Four lessons on guardianship with Self-Sovereign Identity; March 2020

This blog discusses the concept of “guardianship” in the context of self-sovereign identity (SSI). Whereas SSI emphasizes the self-sovereignty of persons, there are many use cases where a person is unable or unauthorized to digitally represent itself, e.g. when the person is in a coma, incarcerated, a child or under legal guardianship.

We note that the term guardianship is vague and elusive. Mostly, phrases such as ‘taking care of someone’ or ‘acting on behalf of someone else’ are mentioned. Apart from that, different countries, states or organisations have different notions on what the duties and responsibilities of a guardian should be. Even though there might be some sense of consensus of what a guardian actually is to human beings, this is not enough to bring guardianship in practice in SSI context.

TNO is currently developing a conceptual model for the guardianship credential. This conceptual model should be precise enough to develop data models that machines can process for automated validating and automated decision making. It should be generic enough to make it applicable in a wide variety of use cases.

Below, we discuss some lessons that we learned while developing this conceptual model. TNO is currently contributing these lessons to the Sovrin Guardianship Working Group, see also this Sovrin whitepaper about guardianship, which was co-authored by TNO.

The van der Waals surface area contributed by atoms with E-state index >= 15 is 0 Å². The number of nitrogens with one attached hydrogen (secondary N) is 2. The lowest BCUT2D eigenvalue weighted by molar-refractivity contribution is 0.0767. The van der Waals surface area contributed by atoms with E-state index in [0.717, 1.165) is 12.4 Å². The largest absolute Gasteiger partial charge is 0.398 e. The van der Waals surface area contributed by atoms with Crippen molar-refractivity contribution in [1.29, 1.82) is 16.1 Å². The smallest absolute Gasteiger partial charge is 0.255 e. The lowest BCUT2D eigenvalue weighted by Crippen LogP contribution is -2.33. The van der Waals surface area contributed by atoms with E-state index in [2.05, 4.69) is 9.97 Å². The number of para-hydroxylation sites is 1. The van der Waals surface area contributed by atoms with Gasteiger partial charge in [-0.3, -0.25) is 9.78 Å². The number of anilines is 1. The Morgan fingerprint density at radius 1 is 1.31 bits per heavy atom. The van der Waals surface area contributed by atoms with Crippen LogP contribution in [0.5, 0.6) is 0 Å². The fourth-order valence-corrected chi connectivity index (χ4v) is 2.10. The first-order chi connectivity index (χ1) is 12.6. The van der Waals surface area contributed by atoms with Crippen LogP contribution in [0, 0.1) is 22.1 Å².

Lesson 1: Every jurisdiction uses another sense of guardianship

Within the context of SSI, we assume that all are self-sovereign: humans, organisations, and countries act self-sovereign. Each of these are “jurisdictions” that have their own rules, their own demands and decide for themselves which ‘entities’ they recognize to exist. In this blog, we use the term the jurisdiction in its wide sense. For example, the jurisdiction of the Dutch law is conceptually the same as the jurisdiction of a family. Both have existing entities, demands and rules, such as driving on the right side of the road or having breakfast at 7.30.

In this sense, different jurisdictions have different ways of looking into guardianship. In the Netherlands, a distinction is made between a financial guardian, called a “bewindvoerder”, and a non-parental authority for a child, called a “voogd”. The law clearly specifies what actions these different guardians are and are not allowed to do. These specific notions of guardianship do not exist, for example in the United States.